- October 21, 2020
- Posted by: Hillary Feder
- Category: Experiences
Introduction: In my last post, The Journey of Life, I spoke of the excitement of travelling in a RV across the country for the birth of my third grandchild, Ezra. In this crazy, befuddling covid-world, we don’t know where our journey will take us…but I am so glad for what my journey taught me.
We left my daughter, Hannah, her husband, Jon and Ezra with huge hugs and some tears. As we all know in this current moment, it isn’t easy to know when you will physically be with those who live far away.
We traveled the race way from LA through Las Vegas with cars weaving through lanes at more than 90 miles an hour. Through Utah’s mountain ranges, a calming effect after the raceway. When we got to Utah’s eastern border, we spent an afternoon in Arches National Park. The rock formations formed through millions of years of water, ice, extreme temperatures, and underground salt movement are truly breathtaking. It makes you ponder your place in this world.
Our campground that night was in Grand Junction, CO. Then next morning we performed our daily disconnect of water, electrical power, and sewage dump. By this point in the journey, we felt like we were becoming RV’ing pros. With everything locked up we hit the road for another beautiful drive through the mountain ranges of Colorado. Several hours into our drive, just outside of Vail, my phone rang. I looked at the number 970 area code. Without a name. I almost didn’t answer it. But I did…
“Is this Hillary?” asked the unknown voice asked.
“Yes,” I said, fully expecting someone to launch into a telemarketing spiel.
“Are you missing your red bag?”
Red bag. I thought and immediately reached around to find my red bag that contained my reading material.
Before I could answer the boisterous voice at the other end said, “Does 3300 Gettysburg…”
He had my full attention now. I was really listening. This unknown person knew my address.
“May I ask your name?” I inquired.
“Jim,” came the response.
“Jim who?” I asked calmly, wanting to meet this faceless stranger.
Let me unmask the faceless stranger, Jim Hester. Jim found my red rollaboard on the side of the road in Clifton, UT on his way to harvest pumpkins from the pumpkin patch.
I asked Dan to pull over. I trotted to the storage area under the camper. The locks had jarred loose and sure enough my red rollaboard was not there. It had fallen out of the RV unbeknownst to Dan or me. Maybe we weren’t quite the RV pros we thought we were.
Jim asked me if I would be coming back his way to pick up my bag. I quickly began to calculate in my head – what was in my red rollaboard and what was in my duffle inside the camper. Could I make it home without the missing contents? I glanced at Dan and was not prepared to add 6 hours to our drive (3 backwards and then 3 to get back to our current location).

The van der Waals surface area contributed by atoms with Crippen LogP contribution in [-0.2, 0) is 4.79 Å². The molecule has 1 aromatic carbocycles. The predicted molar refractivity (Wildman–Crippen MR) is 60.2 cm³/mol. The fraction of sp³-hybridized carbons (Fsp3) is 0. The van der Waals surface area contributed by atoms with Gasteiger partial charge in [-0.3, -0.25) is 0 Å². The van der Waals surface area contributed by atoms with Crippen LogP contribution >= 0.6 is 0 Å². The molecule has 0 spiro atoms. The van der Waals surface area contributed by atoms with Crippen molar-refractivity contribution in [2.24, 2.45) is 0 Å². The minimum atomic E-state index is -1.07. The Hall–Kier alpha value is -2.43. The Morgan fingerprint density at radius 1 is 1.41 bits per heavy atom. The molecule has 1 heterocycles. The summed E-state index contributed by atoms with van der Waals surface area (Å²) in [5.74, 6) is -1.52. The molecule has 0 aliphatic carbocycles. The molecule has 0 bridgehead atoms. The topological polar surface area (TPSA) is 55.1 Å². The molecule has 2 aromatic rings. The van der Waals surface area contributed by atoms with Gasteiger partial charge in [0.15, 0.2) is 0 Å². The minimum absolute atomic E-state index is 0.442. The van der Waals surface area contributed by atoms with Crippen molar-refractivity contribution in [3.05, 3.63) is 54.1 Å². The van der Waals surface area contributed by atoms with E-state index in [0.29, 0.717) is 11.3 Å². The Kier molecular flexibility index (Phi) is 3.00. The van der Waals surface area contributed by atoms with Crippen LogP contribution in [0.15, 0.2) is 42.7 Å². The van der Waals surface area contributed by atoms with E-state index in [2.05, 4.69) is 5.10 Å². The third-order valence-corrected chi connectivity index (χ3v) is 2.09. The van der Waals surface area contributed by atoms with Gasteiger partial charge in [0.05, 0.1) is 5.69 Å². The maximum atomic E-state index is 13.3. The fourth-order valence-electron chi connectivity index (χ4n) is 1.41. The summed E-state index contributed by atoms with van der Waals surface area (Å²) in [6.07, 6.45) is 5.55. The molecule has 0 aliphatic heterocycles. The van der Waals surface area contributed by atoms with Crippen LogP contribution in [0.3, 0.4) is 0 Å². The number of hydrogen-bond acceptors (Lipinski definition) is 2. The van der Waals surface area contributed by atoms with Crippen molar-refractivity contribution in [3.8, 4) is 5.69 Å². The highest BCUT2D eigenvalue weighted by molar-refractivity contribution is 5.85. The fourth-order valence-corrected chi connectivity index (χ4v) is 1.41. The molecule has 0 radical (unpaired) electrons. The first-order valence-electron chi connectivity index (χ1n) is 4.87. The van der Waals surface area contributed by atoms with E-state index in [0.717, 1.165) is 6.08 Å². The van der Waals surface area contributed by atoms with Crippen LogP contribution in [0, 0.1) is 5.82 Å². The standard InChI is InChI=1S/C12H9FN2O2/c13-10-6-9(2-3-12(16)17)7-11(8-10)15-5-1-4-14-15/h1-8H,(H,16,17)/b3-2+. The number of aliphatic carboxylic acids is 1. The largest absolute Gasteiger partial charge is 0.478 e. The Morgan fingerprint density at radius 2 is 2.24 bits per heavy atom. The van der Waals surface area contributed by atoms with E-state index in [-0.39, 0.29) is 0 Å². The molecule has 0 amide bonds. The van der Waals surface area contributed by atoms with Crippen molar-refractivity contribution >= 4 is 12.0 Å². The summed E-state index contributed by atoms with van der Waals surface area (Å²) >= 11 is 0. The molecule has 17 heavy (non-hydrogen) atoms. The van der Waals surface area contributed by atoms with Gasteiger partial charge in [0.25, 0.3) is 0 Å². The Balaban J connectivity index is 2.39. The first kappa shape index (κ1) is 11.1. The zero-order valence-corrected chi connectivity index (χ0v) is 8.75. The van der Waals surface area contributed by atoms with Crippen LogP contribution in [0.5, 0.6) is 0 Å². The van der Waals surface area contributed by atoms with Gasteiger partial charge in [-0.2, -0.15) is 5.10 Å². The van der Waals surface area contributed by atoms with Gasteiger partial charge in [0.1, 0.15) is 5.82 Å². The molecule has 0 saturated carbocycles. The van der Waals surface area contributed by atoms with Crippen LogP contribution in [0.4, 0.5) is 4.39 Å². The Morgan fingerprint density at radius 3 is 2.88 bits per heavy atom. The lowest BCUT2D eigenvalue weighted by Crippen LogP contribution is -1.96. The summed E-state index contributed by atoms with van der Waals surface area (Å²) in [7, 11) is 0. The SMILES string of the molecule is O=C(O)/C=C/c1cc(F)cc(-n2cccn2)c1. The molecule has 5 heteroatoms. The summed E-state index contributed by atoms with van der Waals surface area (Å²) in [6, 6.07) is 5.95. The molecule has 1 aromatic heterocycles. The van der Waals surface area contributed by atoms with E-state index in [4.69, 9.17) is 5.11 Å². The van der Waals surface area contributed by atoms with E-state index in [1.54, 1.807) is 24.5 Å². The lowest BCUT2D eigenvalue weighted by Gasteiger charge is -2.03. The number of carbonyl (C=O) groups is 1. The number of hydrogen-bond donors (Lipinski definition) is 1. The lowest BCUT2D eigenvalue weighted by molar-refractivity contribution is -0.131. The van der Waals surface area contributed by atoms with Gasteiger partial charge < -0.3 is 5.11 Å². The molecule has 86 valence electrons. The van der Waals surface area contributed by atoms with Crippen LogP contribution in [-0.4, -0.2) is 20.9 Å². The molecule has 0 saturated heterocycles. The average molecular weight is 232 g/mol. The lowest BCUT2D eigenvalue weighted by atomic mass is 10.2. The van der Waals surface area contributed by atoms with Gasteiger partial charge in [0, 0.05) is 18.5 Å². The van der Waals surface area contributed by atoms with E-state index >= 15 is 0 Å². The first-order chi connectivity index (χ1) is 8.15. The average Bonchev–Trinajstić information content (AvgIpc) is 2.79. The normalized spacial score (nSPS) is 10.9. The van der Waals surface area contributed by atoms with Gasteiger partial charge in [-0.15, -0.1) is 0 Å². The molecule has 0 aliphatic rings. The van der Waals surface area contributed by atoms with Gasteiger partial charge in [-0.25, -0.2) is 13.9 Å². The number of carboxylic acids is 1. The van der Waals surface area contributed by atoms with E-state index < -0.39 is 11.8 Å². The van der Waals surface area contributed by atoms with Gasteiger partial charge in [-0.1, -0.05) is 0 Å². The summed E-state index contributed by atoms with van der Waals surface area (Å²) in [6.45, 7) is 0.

I asked Jim if there was a FedEx location in his area and, if so, would he be willing to take the bag to a FedEx location and ship it to me. I explained I have a FedEx account and they will package it and bill the costs to me. Jim replied he could do that in a couple of days, so I asked him if could text or email him my address and account information.
“Nope, I’m a simple guy I don’t have a smart phone and I don’t have email.” We exchanged the information we each needed. I admit that I held my breath a bit, wondering if Jim would follow through. Would he lose the number on a piece of paper? In my short conversations with Jim, he shared his love of beer any time of day…so I wasn’t quite sure how things would turn out.
A couple of days later my phone rang. It was Jim. “I’m at the FedEx store. They’re only letting one person in at a time. It will be a while.” I thanked Jim for all of his time and trouble and asked him to call me with a tracking number once he was done. I think it took a lot out of Jim to be in the “city” to do this, and he probably took some time to have a beer or two when he finished at FedEx.
He did call several hours later, to give me the tracking number. And sure enough, my bag showed up. My well-worn red rollaboard made it safely home in this crazy COVID world thanks to the kindness of a stranger.
Many others passed my bag on the side of the road in the several hours that it sat there. Jim pulled over, took the time to call, and he hung in there as our cell phone coverage faded in and out while we drove through the mountains, and went out of his way for a faceless stranger.
At a time when we’re days away from a contentious election, our COVID 19 numbers are heading in the wrong direction and social unrest continues to concern us, we need to realize and recognize kindness – especially kindness from a faceless stranger.
What I take away from this is the need for all of us to keep in mind there is more that connects us than divides us. And there is more we can all do to bring us all together – large or small gestures, a quick smile, a handwritten thank-you. You never know how one person reaching out to another person, can change an outlook in this strange journey of life and the detour we are all currently traveling.